Press Release – Stressed Americans Pondering Life Changes Due to Covid-19



With about three in five (59%) reporting some form of household stress, many Americans are reconsidering their living situations, careers or other life plans

DENVER, CO – As COVID-19 restrictions are lifted, about one in two Americans (49%) say they plan to make a significant change to their lives. The most popular change is the adoption of new habits to improve health and wellness. About two in five Americans (38%) indicate this is one of their post-pandemic priorities.

Another 10% of Americans report reconsidering or changing their careers in light of the pandemic and its health and economic implications. This sentiment is most prevalent among young adults whose educational and career prospects have been heavily impacted by coronavirus countermeasures. About one in five 18 to 24-year-olds (22%) intend to reconsider or change careers compared to 15% of those in the next age bracket, 25 to 34-year-olds.

Some of these changes are driven by inordinately high levels of household stress, whether financial, physical or emotional. Most Americans (59%) report some form of ‘serious stress’ in their household. The most prevalent type of stress is psychological/emotional (41%), followed by financial (34%) and physical/medical (18%). Younger adults-those 18 to 24-years-old-are more likely than older Americans to report emotional and/or financial stresses.

One source of stress among parents with children at home has been the challenge of working while ensuring their children are engaged in distance learning. About one in five parents (21%) say having children at home has made it much more difficult for them to work remotely during the pandemic lockdown and, on top of that, relatively few (26%) are ‘extremely satisfied’ with the quality of the distance learning their children have received.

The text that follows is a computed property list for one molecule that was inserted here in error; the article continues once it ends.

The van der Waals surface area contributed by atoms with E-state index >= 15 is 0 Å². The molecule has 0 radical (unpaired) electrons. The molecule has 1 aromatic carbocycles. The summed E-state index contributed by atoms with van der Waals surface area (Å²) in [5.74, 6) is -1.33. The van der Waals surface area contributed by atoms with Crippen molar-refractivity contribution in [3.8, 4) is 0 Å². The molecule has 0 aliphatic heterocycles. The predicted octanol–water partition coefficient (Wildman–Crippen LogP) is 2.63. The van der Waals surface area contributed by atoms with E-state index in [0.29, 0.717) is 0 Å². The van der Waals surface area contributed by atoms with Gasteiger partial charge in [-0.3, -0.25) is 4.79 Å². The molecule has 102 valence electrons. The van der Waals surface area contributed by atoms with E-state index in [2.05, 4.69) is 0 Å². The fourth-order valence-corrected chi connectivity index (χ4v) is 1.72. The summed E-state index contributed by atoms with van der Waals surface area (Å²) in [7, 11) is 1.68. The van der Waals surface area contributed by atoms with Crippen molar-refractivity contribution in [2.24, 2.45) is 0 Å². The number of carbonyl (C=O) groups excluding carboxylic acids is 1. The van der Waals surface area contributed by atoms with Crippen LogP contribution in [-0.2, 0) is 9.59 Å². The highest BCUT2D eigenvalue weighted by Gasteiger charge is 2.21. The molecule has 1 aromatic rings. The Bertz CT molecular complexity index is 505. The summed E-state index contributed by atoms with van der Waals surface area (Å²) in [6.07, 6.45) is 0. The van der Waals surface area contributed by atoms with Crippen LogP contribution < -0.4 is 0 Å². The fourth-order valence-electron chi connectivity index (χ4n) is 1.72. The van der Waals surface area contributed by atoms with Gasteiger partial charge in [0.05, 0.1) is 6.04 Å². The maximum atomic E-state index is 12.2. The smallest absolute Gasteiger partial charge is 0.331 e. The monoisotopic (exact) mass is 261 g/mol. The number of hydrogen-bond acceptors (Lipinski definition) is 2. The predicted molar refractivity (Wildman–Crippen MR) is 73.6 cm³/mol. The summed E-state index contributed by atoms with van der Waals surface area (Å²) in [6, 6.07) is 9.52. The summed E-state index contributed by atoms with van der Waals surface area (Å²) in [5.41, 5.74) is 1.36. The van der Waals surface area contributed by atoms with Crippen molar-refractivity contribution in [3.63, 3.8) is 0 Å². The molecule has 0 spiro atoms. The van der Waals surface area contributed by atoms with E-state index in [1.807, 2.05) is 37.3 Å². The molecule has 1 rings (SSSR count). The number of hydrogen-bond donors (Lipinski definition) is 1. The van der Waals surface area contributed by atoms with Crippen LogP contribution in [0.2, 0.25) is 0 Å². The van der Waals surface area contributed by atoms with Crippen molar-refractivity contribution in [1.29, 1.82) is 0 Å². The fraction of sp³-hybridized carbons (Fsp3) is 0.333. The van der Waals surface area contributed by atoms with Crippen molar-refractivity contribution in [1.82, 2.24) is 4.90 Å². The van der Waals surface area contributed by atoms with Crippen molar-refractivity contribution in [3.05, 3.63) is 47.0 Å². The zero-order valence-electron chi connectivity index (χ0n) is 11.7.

On the whole, however, most parents (80%) rate the quality of their parenting during the pandemic as neither appreciably better nor worse than before and only 4% say it’s likely they’ll separate from or divorce their spouse or significant other.

At this point, most Americans regard their particular household stresses as unusually high but tolerable. The open question is, how long will this opinion hold? The longer current stress levels persist, the more likely we’ll see spikes in personal bankruptcies, divorces, student absenteeism and other phenomena that will, in turn, extend some of the worst consequences of the pandemic into the distant future.


This study of 1,003 U.S. residents aged 18 and older was fielded between May 27 and May 30, 2020. The results have an associated margin of error of +/- 3.1% at the 95% confidence level in the most conservative case. This means the results come within plus or minus 3.1% of the results that would have been obtained given a census of all qualified individuals. Sample collection was balanced to U.S. Census figures for gender, age, race/ethnicity and household income.

The study is projected to run for another five (5) weeks and include separate, supplemental studies of business leaders and healthcare professionals. Press releases will be issued periodically for these studies as warranted by the results.


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For additional information about this study, please contact David McGrath, CEO ( or Libby Perkins, General Counsel (